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Census Director of Communication Speaks to PC Students

Associate director of communications for the U.S. Census Bureau, Steven J. Jost.

Steven J. Jost, associate director of communications for the U.S. Census Bureau speaks to Professor Joseph Graf's Public Relations Case Studies class.

Every 10 years, the U.S. Census Bureau’s communications team must create a plan to reach every person in the nation: People who live in mobile homes, on Native American reservations, in remote parts of Alaska, or even on the street. Each of the more than 300 million residents must be contacted.

“We at the U.S. Census Bureau are obsessively focused on counting everyone,” said Steven J. Jost, associate director of communications for the U.S. Census Bureau.

Jost was on camps campus recently speaking to Professor Joseph Graf’s Public Relations Case Studies class about the challenges and strategies behind the 2010 Census Integrated Communications Campaign, noting that the successful communications campaign allowed the Census to return $1.6 billion to the U.S. Treasury.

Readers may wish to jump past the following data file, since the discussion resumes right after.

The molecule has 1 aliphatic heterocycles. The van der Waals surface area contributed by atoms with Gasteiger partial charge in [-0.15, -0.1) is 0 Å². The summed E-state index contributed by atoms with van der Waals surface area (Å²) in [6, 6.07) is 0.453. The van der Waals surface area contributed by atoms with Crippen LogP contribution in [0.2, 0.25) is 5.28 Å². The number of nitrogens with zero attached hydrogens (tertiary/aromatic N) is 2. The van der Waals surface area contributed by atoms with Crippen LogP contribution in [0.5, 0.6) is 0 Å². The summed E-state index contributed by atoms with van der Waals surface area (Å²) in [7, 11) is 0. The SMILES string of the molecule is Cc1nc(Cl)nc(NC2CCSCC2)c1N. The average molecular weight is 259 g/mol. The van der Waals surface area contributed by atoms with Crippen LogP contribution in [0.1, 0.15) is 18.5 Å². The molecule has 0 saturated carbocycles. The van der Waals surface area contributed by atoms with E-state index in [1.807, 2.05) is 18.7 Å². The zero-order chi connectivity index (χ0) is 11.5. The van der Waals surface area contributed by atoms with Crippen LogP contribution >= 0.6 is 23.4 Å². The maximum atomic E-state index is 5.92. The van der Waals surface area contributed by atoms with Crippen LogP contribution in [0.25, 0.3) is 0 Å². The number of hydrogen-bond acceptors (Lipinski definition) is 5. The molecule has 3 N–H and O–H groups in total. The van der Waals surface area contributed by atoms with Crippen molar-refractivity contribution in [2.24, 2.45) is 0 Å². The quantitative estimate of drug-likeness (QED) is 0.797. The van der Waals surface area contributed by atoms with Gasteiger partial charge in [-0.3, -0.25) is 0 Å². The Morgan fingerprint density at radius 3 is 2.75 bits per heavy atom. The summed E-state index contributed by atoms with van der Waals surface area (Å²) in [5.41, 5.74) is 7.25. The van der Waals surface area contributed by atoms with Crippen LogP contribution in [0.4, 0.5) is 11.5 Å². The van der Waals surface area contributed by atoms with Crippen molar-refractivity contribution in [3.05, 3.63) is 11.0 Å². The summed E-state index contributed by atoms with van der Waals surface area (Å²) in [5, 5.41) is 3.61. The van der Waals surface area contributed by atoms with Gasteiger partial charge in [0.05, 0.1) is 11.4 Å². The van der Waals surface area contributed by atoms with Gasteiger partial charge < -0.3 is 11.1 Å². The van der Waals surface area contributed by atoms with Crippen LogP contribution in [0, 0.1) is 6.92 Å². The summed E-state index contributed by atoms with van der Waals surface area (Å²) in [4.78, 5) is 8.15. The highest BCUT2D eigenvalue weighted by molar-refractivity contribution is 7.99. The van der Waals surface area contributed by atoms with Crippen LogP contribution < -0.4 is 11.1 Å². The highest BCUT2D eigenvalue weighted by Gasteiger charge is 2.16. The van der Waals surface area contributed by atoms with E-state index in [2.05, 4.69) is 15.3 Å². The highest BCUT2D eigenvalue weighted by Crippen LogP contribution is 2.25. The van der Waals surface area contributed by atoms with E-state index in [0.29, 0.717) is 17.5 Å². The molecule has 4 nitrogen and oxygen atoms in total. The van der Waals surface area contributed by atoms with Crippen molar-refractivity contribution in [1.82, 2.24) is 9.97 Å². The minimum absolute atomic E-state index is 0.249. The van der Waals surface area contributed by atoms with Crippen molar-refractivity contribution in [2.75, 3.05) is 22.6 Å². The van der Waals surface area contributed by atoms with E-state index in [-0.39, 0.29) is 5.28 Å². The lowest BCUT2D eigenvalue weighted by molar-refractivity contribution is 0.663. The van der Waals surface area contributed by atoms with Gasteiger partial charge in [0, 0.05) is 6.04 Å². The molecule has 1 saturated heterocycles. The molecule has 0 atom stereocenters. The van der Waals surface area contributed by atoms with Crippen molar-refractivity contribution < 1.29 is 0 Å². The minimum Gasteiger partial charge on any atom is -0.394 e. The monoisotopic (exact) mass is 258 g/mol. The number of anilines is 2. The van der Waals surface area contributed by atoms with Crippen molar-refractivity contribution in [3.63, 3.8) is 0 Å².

The Census is a constitutionally mandated count of everyone in the country every 10 years, with the results used to allocate electoral votes, seats in Congress and government funding. And the economic stakes are high: If a household mails back its Census form, it costs the government $0.42 in prepaid postage. If not, the follow-up house call costs $57, Jost said. 

Jost said 72 percent of U.S. households mailed back their Census forms, matching the response rate in the 2000 Census. Census workers followed up with house calls to the remaining 47 million households.  

The 2010 Census, he said, had to deal with declining civic engagement, unprecedented levels of mistrust in government, the worst recession in half a century, uneven participation rates across ethnicities and changing media consumption. 

So, Jost’s team decided to reach people through paid advertising, partnerships, publicity through public relations, digital resources such as Facebook, YouTube, Flickr and Twitter, and the Census in Schools program.  

The campaign was grounded in solid research, with the bureau conducting numerous surveys and 115 focus groups in 24 languages and using that research to design customized advertising for specific local and ethnic markets. 

The bureau also partnered with 257,000 organizations to build awareness and crossed the nation in a road tour. The Census in Schools program reached 56 million children, who were able to bring the Census message home to their parents.  

“This is one of the largest and most complex strategic communication campaigns I have ever seen,” Graf said. “Getting Steve to come in was a real coup for this class.” 

COMM 346: PR Case Studies is a communication campaigns class that is part of the required Public Communication curriculum.